Pacific leaders say little on Papua

From Dateline Pacific

A year ago Pacific leaders at their annual talkfest agreed to send a fact-finding mission to Papua to investigate allegations of human rights abuse.

But Indonesia was against it so the Pacific Islands Forum mission to Papua never happened.

At this year's Forum summit in Pohnpei alleged human rights abuses in Papua still featured in the communique but there is no commitment to try and do anything specific about it.

However Joe Collins of the Australia West Papua Association told Don Wiseman that this is still better than most recent years at the Forum summit.


JOE COLLINS:  But I was slightly encouraged that they still actually mentioned West Papua in the communiqué, about the human rights situation. I mean, until last year it had been dropped of the agenda for about six years. So the fact that it's still mentioned in the communiqué is slightly encouraging, but on the other hand disappointing that they seem to have left Jakarta off the hook in pursuing the fact-finding mission to West Papua.

DON WISEMAN: There is not commitment to actually do anything, is there?

JC: No, it just seems to be a general.. we are concerned about the human rights situation. As you say, no commitment. And the only way to show real commitment is actually continue to ask Jakarta for a fact-finding mission. And that would be a definite commitment to go there and actually listen to the West Papuan people, what they are actually asking for. Because it's pointless to hear our governments continuing to say Indonesia's now a democracy. Well, West papuans are still marching in the street fifty-three years after Indonesia took over, risking torture, arrests. If everything was so good, why would they be marching in the streets 53 years after the take-over?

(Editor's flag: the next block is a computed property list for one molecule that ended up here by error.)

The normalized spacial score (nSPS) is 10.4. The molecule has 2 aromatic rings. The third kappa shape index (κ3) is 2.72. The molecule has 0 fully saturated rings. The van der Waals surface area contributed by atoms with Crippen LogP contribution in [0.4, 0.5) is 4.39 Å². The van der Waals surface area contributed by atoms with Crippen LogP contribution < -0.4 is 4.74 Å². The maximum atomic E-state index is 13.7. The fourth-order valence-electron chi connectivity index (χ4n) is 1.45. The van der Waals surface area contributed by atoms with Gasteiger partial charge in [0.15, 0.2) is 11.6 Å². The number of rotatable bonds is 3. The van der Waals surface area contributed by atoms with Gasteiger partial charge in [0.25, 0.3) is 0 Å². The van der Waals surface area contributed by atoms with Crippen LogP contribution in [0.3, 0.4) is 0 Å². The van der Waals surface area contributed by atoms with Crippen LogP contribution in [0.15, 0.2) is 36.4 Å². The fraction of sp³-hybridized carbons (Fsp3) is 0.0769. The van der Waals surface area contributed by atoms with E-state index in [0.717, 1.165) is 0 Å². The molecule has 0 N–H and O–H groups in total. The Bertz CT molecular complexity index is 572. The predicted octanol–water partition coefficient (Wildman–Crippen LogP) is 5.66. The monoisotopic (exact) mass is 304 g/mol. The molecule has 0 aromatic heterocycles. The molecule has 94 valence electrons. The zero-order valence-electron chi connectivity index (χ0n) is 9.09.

DW: It seems remarkable really that given that there is so much support now from a large number of the island countries on the West Papua issue that the Forum as a body can relegate the issue in this way. I know John Key and others talked about Indonesia not liking the word "fact-finding", well does that matter?

JC: I think you'd have to say that was probably due to Australia and New Zealand that the whole issue was given just concern about human rights and the fact-finding mission was dropped from the agenda. Certainly Australia will support Indonesia and, as we all know, Indonesian sovereignty over West Papua. And I'm not sure why they seem to be totally afraid of raising the issue of West Papua at the Pacific Islands Forum or any commitment to the West Papuan people. There's no doubt there's a huge groundswell of support from the people, civil society organisations and church groups in support of West Papua. And for all the talk about being inclusive and listening to the people, the fact that it's not really on the agenda would indicate that the leaders are not really listening to the people. but I presume it will get better. As I say, slightly encouraging that it was in the communiqué. I was a bit worried that the whole issue may have been dropped again for a whole five or six years. But that itself was slightly encouraging. The MSG (Melanesian Spearhead Group summit) is coming up in October in Port Vila, and hopefully there the ULMWP (United Liberation Movement for West Papua) may actually get full membership. But again we also have the new (Pacific) Coalition on West Papua, governments of Vanuatu, Solomon Islands, Tuvalu and others indicating support for the ULMWP, PIANGO, Pacific Islands Association of Non-Government Organisations. So the whole issue is not going away, it's getting bigger and bigger. It's greatly encouraged that groundswell of support in the Pacific, and I think as it continues surely the leaders will realise it's time to start raising the issue seriously at the UN.  Vanuatu and Solomon Islands have raised it at the UN committees before. But I think the groundswell of support may begin to really have an effect and try and get it (West Papua) re-inscribed on the UN Decolonisation Committee (list). That might seem a hard ask but it's possible. It is possible. I think self-determination is back on the agenda in the Pacific. We'll have the (imminent) referendum in Kanaky New Caledonia, Bougainville... French Polynesia's back on the Decolonisation Committee. I mean I think self-determination in the Pacific is back on the agenda as an issue.